CH 17 & 19
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Assesment is the systematic gathering of information related to the physical, mental, spirtual, socioeconomic, and cultural status of the individula, group or community
What are Vital Signs?
- suggests assessment of vital or critical physiiological functions. Veriations in temps, pulse, resp, B/P
- Indicators of e person's state of health/function of body system's
When VS should be taken?
- On admission to the hospital
- At the beginning of a shift
- Before/after surgery
- To monitor effet of med/s
- Change in patient condition
- Timeframe depend on: HC setting and Nursing judjement
What is Temperature?
- Degree of heat maintained by the body
- Difference between heat produced and heat lost
- Produced by metabolism and skeletal muscle movement, and nonshivering thermogenesis in infants by metabolizing brown fat to produce heat.
- Regulated by Thermoregulaton
- Channels: Temporal artery (lob), Rectal, Oral, axillary, tympanic.
- Normal: oral 98 F(36.7 C) Rectal 98.6 F(37)
- Normal range for core temp: 97-100.8 F (36.1 - 38.2 C)
- Converting F to C: (F - 32)x5/9
- Convertin C to F: (C x 9/5) + 32
What Factors affect Temperature?
- Developmental level
- Environmental temperature
- Circadian rhythm - cyclic repetition of certain physiological processes like morning temp is lower then evening temp.
What is Pulse?
- Rhytmic expansion of artery
- Produces when heart contracts/moves a bolus of blood
- Rhythm and quality reflects the patients cardiac output
- The strength of the pulse reflects the volume of blood that is ejected against the arterial wall with each contraction of the heart
- An innregular or weak pulse indicates dicreased cardia output
- A bounding pulse indicates increased cardiac output
- Access rate(fast or slow), rhythm(regular or irregular), quality, compare bilaterally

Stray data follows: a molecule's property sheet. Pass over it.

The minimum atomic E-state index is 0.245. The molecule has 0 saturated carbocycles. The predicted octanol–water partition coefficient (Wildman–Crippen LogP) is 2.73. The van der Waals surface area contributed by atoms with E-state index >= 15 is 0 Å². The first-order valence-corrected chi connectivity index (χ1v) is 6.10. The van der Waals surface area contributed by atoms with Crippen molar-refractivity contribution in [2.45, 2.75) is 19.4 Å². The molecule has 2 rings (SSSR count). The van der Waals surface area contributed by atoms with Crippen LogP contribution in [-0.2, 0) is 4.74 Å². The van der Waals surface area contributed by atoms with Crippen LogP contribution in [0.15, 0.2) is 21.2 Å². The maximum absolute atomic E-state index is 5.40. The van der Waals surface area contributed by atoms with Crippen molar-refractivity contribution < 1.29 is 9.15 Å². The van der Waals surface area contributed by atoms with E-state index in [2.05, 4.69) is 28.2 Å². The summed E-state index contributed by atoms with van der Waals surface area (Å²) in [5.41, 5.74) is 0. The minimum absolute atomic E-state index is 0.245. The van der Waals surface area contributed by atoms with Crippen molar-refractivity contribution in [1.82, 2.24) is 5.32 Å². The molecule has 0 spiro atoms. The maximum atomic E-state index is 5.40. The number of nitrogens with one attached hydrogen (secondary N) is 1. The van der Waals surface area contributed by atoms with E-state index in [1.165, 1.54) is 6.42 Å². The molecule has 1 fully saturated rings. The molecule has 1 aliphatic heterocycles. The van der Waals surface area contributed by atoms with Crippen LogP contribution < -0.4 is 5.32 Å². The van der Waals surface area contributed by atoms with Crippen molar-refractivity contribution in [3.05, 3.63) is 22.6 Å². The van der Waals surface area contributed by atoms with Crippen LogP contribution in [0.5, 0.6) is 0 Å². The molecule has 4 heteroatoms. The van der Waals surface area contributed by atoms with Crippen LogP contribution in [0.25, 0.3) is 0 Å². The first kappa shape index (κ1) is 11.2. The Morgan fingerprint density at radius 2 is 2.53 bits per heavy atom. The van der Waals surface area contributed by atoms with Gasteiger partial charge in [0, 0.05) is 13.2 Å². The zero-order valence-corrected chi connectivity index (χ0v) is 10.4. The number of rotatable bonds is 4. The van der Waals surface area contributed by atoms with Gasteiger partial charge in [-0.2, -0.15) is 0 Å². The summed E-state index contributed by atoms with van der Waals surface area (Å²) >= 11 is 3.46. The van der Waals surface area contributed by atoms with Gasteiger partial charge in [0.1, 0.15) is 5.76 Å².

- Sites: Apical and Peripheral - radial, brachial, carotid, femoral, popliteal, dorsalis pedis, posterior tibial
- Normal range: 60 - 100 beats/min
- Avarage 80 beats/min
What Factors influencing Pulse?
- exercies/position changes
- Blood Loss
slow hear rate(pulse)
Fast heart rate (pulse)
Pulse Quality (volume)
- ammount of force produced by the blood pusling through the arteries
- assesed on the skel 0-3
- 1- Weak or thready:pulse is beraly felt and can be easily obliterated by ressing with fingers
- 2- Normal quality: Pulse is easily palpated, not weak or bouding
- 3- Bouding or full: Pulse is easily felt with little pressure: not easily obliterated
What is Respiration?
- exchange of oxygen and carbon dioxide in the body
- Pulmonary ventilation/breathing
- Active movement of air in and out
- Invloves contraction.relaxation of thracic muscles and diaphgragm, changes in air pressure
- Assess: rate, rhythm, depth(deep, shallow, nomrmal), rhythm(normal or abnormal), effort(dyspnea-labored breathing or orthopnea is difficulty or inability to breath)
- Abnormal sounds: rhonchi; grackles; strider; stertor
- Normal Range: 12-20 breaths/min
Factors influencing Respiration
- Fever/pulse rate
Inadequate cellular oxygenation
occures when rapid and deep breathing reslut in excess loss CO2.
when the rate and depth of respirations are decreased and CO2 is retained or alvolar ventilation is compramised
Arterial oxygen saturation
- measures the amounts of oxygen and carbond dioxide present in the blood.
- Called pulse oximetry - monitors resp. status with a devise that measures oxygen saturatio - and inidcation of the oxygen being carried by hemoglobin in the arterial blood.
- well oxyginated hemoglbin absorbes a lot of light that transmits in to the device
- Normal range: 95-100
What factors affets oxygen saturation?
- High levels of carboxyhemoglob in patients who smoke can produce false highs.
- Reduces cardia output states, impared arterial or peripheral circulation, use of vasoconstrictors, conditions such as chock, hypothermia, or thrombosis, carbon monoxide poisoning, edema, thickened nails
- Impared circulation
What is blood pressure?
- Idicator of overall cardiovasculra health, is the pressure of the blood as it s forced against arterial walls during cardiac contraction
- Normal Range: 100/60 - 119/79
- Systolic: peak pressure, ventricular contraction/ejection
- Diastolic: minium pressure, between contraction(resting)
what factors affecting B/P?
- just smoked
- cuff too small or too big
- never use arm with AV fistula, mastectomy, IV line, flaccid limb
- Family history
- Diurnal variations (sutochnie izmeneniya)
- The pulse that can be palpated to determine heart rate is due to the difference between the systolic and diastolic pressures . This difference is known as the pulse pressure.
- Ex in bp 120/80 pulse pressure is 40.
- It should not begreater than 1/3 of the systolic pressure.
Blood Pressure Cuff size
- Cuff width should cover 2/3 of a length of the upper arm.
- Length of the bladder should encircle 80% of the arm in adults.
- If cuff is too narrow in width - reading too high
- If cufss is too wide - reading too low
isaBP reading of 120 to 139 systolic or 80-89 diastolic, obtained with two readings taken 6 minutes apart, with the patient sitting.
- is a persistently higher than normal BP. BP above 140 systolic or above 90 Diastolic.